Langendorf: On the list of important considerations for this fight, “recent competition” ranks as high on my list as “ring walk accouterments.” Off the top of my head, the weight disparity, a trainer change and the constitution of Fury’s right brow (cut in the Otto Wallin fight) take far greater precedence. Then again, I did just type the words “cut in the Otto Wallin fight” with a straight face, so maybe I’m daft as a drunken river rat.

Swain: Insomuch as no one either man fought remotely resembles their opponent Saturday night, it didn’t matter much. That said, Fury didn’t look anything special in either fight of 2019, and those two Streudelmeisters were picked purely to make him look good. Fury is at his best when he’s in full-on obese octopus mode, contorting his enormous, jiggly frame into positions where it’s just about impossible to hit him cleanly, and no one Wilder could fight is going to prepare him for that.


  1. Before turning Ortiz into runny pancake batter last November, Wider was being soundly outboxed for long stretches. Can he take the risk of giving away the majority of rounds against Fury?

Hedtke: I mean, does he have a choice? It’s kinda not up to him. He’ll lose any round in which he doesn’t land a bomb against Fury. Wilder’s style is basically to go fishing with hand grenades. So far, that splattershot approach to catching his dinner has worked out pretty well, but someday, when he can’t pull the pin in time, or scares all the fish away trying, he’s gonna go hungry.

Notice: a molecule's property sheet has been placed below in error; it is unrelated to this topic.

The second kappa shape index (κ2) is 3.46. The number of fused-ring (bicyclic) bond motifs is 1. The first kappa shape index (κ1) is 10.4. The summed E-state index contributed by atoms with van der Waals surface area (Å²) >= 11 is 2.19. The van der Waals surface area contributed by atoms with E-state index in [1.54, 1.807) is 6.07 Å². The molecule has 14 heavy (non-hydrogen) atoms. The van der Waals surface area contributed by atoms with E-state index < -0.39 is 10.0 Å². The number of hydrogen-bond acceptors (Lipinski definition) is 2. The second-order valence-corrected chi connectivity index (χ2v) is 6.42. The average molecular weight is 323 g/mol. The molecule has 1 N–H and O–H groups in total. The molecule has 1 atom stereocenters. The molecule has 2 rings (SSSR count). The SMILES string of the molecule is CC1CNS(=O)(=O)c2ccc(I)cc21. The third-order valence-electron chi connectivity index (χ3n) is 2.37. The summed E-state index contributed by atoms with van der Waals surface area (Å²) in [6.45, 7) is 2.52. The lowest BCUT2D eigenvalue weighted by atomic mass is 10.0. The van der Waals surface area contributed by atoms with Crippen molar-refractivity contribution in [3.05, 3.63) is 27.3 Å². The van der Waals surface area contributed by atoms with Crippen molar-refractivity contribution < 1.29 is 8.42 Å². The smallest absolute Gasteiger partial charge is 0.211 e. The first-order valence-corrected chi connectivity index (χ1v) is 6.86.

All Fury has to do is win seven rounds and stay upright. Against Wilder, that first part is a piece of cake. The second part? That’s a different story.

Starks: Precisely, B. Wilder isn’t terribly good at winning rounds. It’s not even clear he can do it if he tries. Fury, now that’s a guy who can win rounds. Wilder is going to swing and miss half a billion times with the defensively gifted Fury. Even a modicum of a connection gets Wilder where he wants to be almost every time. One thing I’d say is, Wilder isn’t just throwing shots willy-nilly to hopefully land. He has figured out how to lure people into his power some. But he can do basically nothing else. So, it’s KO or bust.